Two of the oldest compositions of the set, "Bridge of Sighs" from Shakti's seminal album Natural Elements
(Columbia, 1977), and the lovely "Lotus Feet" from the band's eponymous debut, Shakti
(Columbia, 1976) were also the most stripped down of the evening, with melody and atmosphere trumping virtuosity, though the percussive finale on "Bridge of Sighs" was undoubtedly electrifying.
The other new composition, "Shaki," provided a highlight of the set. Beginning with a beautiful vocal-led melody and the simplest of strummed chords, the song grew magnificently. U. Srinivas and McLaughlin played at dizzying speed with tabla and kanjira in step, and after the fireworks Mahadevan's rejoined, soaring once again.
Not quite new, but certainly dressed in new robes, McLaughlin's composition "Five Peace Band" from his outstanding Floating Point
(Abstract Logix, 2008) featured a blistering konnakol exchange between Hussain and V. Selvaganesh. A number of children sat to the right of the stage from various refugee camps,who had participated in Al Mada's music therapy sessions, turned to their guardians and each other in open-mouthed, smiling disbelief at this beautiful cacophony; not unlike the rest of the audience, it has to be said.
The final half hour featured Hussain and V. Selvaganesh in a percussive display of rare power and no little finesse. With the other band members marking the one with obvious delight, Hussain's thunderstorm of a solowhich included the theme from "Mission Impossible"set a very high bar, but V. Selvaganesh responded with an astonishing improvisation on kanjira which was no less absorbing. With Hussain switching to Arabic drum, a quite thrilling dialogue ensued between the two. There was no way to top that, and McLaughlin, U. Srinivas and Mahadevan returned merely to carry the piece home in one final, blistering climax.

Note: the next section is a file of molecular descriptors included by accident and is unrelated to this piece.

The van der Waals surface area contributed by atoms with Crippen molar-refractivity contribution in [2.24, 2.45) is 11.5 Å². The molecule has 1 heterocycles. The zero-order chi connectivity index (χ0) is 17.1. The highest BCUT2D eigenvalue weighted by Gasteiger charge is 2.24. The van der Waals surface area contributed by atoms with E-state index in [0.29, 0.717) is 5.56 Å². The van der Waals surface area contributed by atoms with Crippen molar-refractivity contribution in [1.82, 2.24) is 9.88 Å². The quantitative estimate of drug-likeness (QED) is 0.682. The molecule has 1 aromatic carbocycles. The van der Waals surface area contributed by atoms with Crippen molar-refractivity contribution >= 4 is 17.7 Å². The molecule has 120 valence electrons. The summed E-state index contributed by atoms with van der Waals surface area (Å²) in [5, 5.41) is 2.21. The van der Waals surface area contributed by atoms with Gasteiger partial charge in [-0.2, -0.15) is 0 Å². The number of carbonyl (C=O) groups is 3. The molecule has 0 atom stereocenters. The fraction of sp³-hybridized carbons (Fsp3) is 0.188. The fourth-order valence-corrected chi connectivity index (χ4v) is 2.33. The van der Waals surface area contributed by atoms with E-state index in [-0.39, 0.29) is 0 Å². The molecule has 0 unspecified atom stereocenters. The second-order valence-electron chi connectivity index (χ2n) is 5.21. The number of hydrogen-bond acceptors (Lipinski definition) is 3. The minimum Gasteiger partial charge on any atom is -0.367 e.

The two-hour performance was greeted with a standing ovation, and in a final touching gesture, children from the Palestinian refugee camps presented the musicians on stage with mementos of a unique event. Joy and honest communication were the watchwords of this concert. It is precisely this that Al Mada seeks to bring to the Palestinian children and adults in its music therapy programs. Al Mada understands the transformative power of music to heal and to empower, and so too humanitarians like Daniel Barenboim and John McLaughlin.
For any musicians interested in assisting Al Mada or for anyone wishing simply to support its work, more information can be found at Al Mada
. Photo Credits
Page 1: Remember Shakti: Ridvan Yumlu
Page 1: John McLaughlin: Imad Freij Page 2: All photos: Imad Freij